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  • Writer's pictureEzekiel Ward

Oxfam needs bold leadership to carry on its great work

Oxfam is in the grip of a scandal involving aid workers and sexually abusive behaviour in Haiti. As more details emerge, it seems to get worse by the day.

It is not the only time international work has come with unwanted extras. In her book The War on Women, Sue Lloyd-Roberts describes the behaviour of UN peacekeepers in Sarajevo: 

M comes from Moldova and is better educated and more sophisticated than the girls the traffickers recruit from remote villages. She now realises that when her boyfriend said he had found them both jobs in Italy, he had in fact sold her to a pimp… What M said next was the most startling: 'a lot of the men were United Nations’ Peacekeepers - soldiers and policemen who had come there to help people.' "

The low levels to which these individuals and organisations have gone is shocking. Justified using a ‘boys will be boys’ attitude. Often protected by immunity in their roles as peacekeepers. Denying that women can say no. These 'prostitutes' are actually trafficking victims with no option, enslaved by thugs.

If the right steps are taken now, Oxfam can set itself up for thriving again. Performance and integrity pulling in the same direction.

When scandal hits an organisation, fear can take hold and a new ethos can quickly show itself. In regions with nothing wrong, every move (deals, transactions, contracts) will end up coming across the Chief Compliance Officer’s desk, even the small things. I know because I’ve seen it - people want to protect themselves, entirely understandably. In regions where there are deeper issues, paralysis takes over. There, the CCO needs to be proactive.

Fearful reactions to crises can be extreme. Oxfam’s approach remains to be seen in full, but we can take examples from others. After swallowing record-breaking penalties for corrupt acts, Sweden’s Telia appears to have de-risked, shedding units in high risk regions. There will have been several factors, but the corruption scandal was the starting pistol. Another example saw Toyota fail to deal properly with safety issues appearing in cars over several years (accelerator pedals, engine oil). They either fixed new models and didn’t bother telling owners of existing cars, denied the issues or simply buried their heads in the sand. The damage to Toyota’s reputation has been significant.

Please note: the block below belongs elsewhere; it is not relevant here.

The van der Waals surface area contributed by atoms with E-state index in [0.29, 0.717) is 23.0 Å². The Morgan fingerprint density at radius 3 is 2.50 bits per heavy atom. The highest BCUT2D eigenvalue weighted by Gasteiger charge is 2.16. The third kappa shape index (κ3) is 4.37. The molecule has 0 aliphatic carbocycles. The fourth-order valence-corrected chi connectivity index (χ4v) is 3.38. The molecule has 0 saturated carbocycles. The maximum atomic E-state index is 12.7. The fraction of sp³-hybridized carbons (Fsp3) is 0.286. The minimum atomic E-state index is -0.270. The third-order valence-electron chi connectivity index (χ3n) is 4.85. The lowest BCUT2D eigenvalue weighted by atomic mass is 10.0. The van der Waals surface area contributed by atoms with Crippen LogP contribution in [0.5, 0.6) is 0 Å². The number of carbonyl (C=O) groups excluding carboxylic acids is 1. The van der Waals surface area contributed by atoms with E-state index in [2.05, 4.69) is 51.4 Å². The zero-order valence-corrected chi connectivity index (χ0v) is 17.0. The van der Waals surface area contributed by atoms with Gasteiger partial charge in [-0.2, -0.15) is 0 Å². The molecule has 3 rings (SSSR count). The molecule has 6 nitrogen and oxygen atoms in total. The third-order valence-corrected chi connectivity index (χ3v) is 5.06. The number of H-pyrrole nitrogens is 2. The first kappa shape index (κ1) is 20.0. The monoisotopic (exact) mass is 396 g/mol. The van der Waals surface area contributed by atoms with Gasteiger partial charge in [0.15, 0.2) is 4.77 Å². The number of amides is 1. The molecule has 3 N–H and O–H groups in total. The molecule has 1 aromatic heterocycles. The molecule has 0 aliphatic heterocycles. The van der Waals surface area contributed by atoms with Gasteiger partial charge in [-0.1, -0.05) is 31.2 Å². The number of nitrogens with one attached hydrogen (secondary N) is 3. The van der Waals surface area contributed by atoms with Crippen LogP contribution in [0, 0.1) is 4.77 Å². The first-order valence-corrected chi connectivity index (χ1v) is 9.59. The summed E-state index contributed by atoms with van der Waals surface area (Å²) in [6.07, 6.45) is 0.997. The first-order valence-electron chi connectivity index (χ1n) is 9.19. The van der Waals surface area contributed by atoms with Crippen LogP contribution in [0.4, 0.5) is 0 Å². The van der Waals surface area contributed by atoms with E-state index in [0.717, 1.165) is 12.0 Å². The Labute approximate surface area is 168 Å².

Oxfam has choices to make about its culture and approach to compliance 

Both of the above examples (Telia and Toyota) are reactions driven by fear. If an organisation takes a fearful route, it can be prevented from doing fantastic work. Oxfam does so many good things in the most difficult of circumstances. There is no denying that a step change in its compliance culture would affect that. Getting it wrong can sow the seeds of problems that will hit them down the road. 

  • The reaction needs to be authentic, not blaming others or denying there is an issue. Integrity doesn’t allow room for 'spin’.

  • Overshooting on compliance costs and resources makes for a costly error and more changes later on. In a charity, that would be particularly ill-advised. Walmart famously spent well north of half a billion dollars on compliance following a bribery scandal, only later to require significant cutbacks. 

  • There can be a temptation for putting in place an overly-complex compliance regime, with too many procedures, poorly embedded. It might be a big reaction, but there would be no long term change. What one might call a ‘weak over-reaction'. 

  • Oxfam needs to keep its head clear and take basic, logical steps. Gather the facts. Identify inconsistencies or weaknesses.

  • Otherwise, they should keep attention on knowing their rights, demanding fairness in the process, being brave enough to state their opinion, going the judicial route if needed, not admitting liability too easily…balancing with the need for humility. 

If the right steps are taken now, Oxfam can set itself up for thriving again. Performance and integrity pulling in the same direction.

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